Rasputin's diary

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The Independent Online
Researchers working in state archives in St Petersburg have discovered a diary kept by Grigory Rasputin, the notorious Russian 'holy man' whose pernicious influence over the family of Tsar Nicholas II contributed to the social discontent that helped the Bolsheviks to power, writes Helen Womack in Moscow.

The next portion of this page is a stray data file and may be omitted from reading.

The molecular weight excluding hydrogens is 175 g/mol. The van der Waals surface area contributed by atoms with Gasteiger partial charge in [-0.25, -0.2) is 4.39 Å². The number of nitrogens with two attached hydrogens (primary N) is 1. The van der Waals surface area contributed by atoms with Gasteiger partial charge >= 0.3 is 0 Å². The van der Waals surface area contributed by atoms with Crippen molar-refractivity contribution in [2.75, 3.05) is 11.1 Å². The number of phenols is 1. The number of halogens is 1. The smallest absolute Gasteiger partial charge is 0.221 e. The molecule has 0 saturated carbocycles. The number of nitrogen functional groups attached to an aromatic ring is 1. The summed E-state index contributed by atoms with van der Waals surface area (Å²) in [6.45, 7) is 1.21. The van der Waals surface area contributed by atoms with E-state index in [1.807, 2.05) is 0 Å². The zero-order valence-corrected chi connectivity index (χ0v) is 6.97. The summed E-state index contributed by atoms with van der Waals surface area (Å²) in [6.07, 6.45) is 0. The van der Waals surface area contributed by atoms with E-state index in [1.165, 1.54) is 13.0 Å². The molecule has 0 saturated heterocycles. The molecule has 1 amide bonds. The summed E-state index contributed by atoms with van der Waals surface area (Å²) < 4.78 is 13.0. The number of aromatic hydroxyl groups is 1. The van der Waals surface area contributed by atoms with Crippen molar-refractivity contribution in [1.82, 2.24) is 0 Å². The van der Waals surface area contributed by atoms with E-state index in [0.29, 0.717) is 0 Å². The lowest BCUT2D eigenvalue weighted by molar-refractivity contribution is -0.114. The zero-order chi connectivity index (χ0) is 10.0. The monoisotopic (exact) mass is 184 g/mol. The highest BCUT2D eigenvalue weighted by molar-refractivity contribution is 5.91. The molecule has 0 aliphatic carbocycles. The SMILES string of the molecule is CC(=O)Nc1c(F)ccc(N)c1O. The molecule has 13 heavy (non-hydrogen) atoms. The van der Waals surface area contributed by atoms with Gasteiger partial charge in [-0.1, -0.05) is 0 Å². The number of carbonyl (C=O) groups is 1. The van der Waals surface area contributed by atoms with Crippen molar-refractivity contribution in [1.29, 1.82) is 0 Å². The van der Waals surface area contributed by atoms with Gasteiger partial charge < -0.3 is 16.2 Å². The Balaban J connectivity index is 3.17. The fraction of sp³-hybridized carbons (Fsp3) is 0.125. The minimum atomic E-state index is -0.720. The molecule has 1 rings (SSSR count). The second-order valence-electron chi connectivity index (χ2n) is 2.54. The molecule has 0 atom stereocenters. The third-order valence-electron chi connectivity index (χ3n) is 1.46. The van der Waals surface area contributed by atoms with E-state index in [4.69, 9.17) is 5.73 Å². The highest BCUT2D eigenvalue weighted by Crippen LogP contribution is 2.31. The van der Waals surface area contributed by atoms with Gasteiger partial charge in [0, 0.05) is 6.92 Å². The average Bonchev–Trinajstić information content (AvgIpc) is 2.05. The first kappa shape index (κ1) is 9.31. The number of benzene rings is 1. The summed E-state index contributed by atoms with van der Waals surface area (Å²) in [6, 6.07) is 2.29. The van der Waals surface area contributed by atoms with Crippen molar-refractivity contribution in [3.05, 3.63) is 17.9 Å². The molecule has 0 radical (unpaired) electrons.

The diary of life at court was written in an ordinary school exercise book. The poor handwriting confirmed Rasputin's lack of education: he was a semi-literate peasant from Siberia who preached salvation through sexual indulgence and claimed that physical contact with him had a healing effect. The Tsarina Alexandra, desperate to find anyone who could help her son Alexis, who suffered from haemophilia, immediately fell under his spell.

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